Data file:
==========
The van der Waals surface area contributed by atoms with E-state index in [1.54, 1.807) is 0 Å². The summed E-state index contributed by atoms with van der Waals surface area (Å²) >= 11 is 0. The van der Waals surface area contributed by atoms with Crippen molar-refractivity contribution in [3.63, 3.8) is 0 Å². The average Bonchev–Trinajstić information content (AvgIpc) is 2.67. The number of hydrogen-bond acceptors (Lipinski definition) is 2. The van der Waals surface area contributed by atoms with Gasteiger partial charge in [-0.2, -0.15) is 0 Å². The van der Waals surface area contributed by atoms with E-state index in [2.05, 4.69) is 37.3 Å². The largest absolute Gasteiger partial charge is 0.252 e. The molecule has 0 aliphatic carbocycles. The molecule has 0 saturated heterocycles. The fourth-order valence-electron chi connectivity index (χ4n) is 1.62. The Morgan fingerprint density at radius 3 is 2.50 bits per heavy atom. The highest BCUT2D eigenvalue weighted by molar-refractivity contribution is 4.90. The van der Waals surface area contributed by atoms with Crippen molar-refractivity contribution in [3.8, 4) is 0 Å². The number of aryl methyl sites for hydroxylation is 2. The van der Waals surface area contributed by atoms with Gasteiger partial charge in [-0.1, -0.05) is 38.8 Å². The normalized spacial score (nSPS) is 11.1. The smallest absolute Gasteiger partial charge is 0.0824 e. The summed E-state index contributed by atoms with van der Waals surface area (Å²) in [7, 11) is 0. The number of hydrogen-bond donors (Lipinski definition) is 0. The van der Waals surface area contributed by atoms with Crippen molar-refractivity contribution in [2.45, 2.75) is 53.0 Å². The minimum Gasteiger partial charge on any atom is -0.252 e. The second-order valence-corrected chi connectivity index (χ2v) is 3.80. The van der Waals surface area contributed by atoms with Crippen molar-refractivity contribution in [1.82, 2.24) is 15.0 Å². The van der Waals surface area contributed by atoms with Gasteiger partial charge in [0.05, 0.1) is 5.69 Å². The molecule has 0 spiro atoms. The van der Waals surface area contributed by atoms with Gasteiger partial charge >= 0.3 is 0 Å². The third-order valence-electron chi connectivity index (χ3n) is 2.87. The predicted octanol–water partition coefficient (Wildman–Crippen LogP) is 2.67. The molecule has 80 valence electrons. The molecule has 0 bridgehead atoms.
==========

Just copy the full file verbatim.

The van der Waals surface area contributed by atoms with E-state index in [1.54, 1.807) is 0 Å². The summed E-state index contributed by atoms with van der Waals surface area (Å²) >= 11 is 0. The van der Waals surface area contributed by atoms with Crippen molar-refractivity contribution in [3.63, 3.8) is 0 Å². The average Bonchev–Trinajstić information content (AvgIpc) is 2.67. The number of hydrogen-bond acceptors (Lipinski definition) is 2. The van der Waals surface area contributed by atoms with Gasteiger partial charge in [-0.2, -0.15) is 0 Å². The van der Waals surface area contributed by atoms with E-state index in [2.05, 4.69) is 37.3 Å². The largest absolute Gasteiger partial charge is 0.252 e. The molecule has 0 aliphatic carbocycles. The molecule has 0 saturated heterocycles. The fourth-order valence-electron chi connectivity index (χ4n) is 1.62. The Morgan fingerprint density at radius 3 is 2.50 bits per heavy atom. The highest BCUT2D eigenvalue weighted by molar-refractivity contribution is 4.90. The van der Waals surface area contributed by atoms with Crippen molar-refractivity contribution in [3.8, 4) is 0 Å². The number of aryl methyl sites for hydroxylation is 2. The van der Waals surface area contributed by atoms with Gasteiger partial charge in [-0.1, -0.05) is 38.8 Å². The normalized spacial score (nSPS) is 11.1. The smallest absolute Gasteiger partial charge is 0.0824 e. The summed E-state index contributed by atoms with van der Waals surface area (Å²) in [7, 11) is 0. The number of hydrogen-bond donors (Lipinski definition) is 0. The van der Waals surface area contributed by atoms with Crippen molar-refractivity contribution in [2.45, 2.75) is 53.0 Å². The minimum Gasteiger partial charge on any atom is -0.252 e. The second-order valence-corrected chi connectivity index (χ2v) is 3.80. The van der Waals surface area contributed by atoms with Crippen molar-refractivity contribution in [1.82, 2.24) is 15.0 Å². The van der Waals surface area contributed by atoms with Gasteiger partial charge in [0.05, 0.1) is 5.69 Å². The molecule has 0 spiro atoms. The van der Waals surface area contributed by atoms with Gasteiger partial charge >= 0.3 is 0 Å². The third-order valence-electron chi connectivity index (χ3n) is 2.87. The predicted octanol–water partition coefficient (Wildman–Crippen LogP) is 2.67. The molecule has 80 valence electrons. The molecule has 0 bridgehead atoms.